When Dave and Jenny asked me to film their wedding in Maui, there was no way I could say refuse. Soon1 I found myself in the only place in the world where Koa grows, and every tree I passed made me wonder if it would eventually be made into a ukulele or guitar. I was only there for two days, but it was worth every moment in the delightful weather, spending time with some of the nicest people I’ve ever met.
I learned that there are only twelve letters in the Hawaiian alphabet (which is why so many of the words look the same to me), and the language uses Spanish vowels. Each vowel is usually pronounced by itself (Wailea is said “Why-lay-ah”). I was surprised to see most signs in both English and Japanese; it turns out there used to be a significant Japanese community in Hawaii, although most of the Japanese tourists go to see Pearl Harbor instead.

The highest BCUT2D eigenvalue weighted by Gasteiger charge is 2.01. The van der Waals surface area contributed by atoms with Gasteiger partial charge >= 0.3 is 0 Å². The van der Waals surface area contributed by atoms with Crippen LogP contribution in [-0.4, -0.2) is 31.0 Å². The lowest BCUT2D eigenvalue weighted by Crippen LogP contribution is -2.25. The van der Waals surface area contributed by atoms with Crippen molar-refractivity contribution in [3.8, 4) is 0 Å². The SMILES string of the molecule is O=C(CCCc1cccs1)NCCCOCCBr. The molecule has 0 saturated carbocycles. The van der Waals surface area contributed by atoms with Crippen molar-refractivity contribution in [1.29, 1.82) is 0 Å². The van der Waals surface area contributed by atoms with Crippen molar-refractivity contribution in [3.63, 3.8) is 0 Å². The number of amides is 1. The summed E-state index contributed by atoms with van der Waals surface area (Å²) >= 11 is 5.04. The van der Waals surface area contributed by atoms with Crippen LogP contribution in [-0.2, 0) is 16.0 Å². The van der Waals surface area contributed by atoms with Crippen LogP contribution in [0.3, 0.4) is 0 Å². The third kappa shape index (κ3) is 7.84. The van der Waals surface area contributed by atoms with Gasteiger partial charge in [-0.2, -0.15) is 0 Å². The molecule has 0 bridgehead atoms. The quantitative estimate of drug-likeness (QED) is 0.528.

All the locals are super nice, perhaps due to the fact that tourism is one of the only industries left in Maui2; it seems like most people living there are in the service industry in some form or another3.
Continue reading “Maui Wowie”…
- “Soon” being a relative term when compared to the limitless of time, as it took me roughly a full day and three planes to get there, from Ottawa to Chicago to Honolulu to Kahalui. [↩]
- The other being agriculture that’s mostly been overshadowed by competition from Philippines. [↩]
- As opposed to those from Honolulu, who have jobs related to the military in some way. [↩]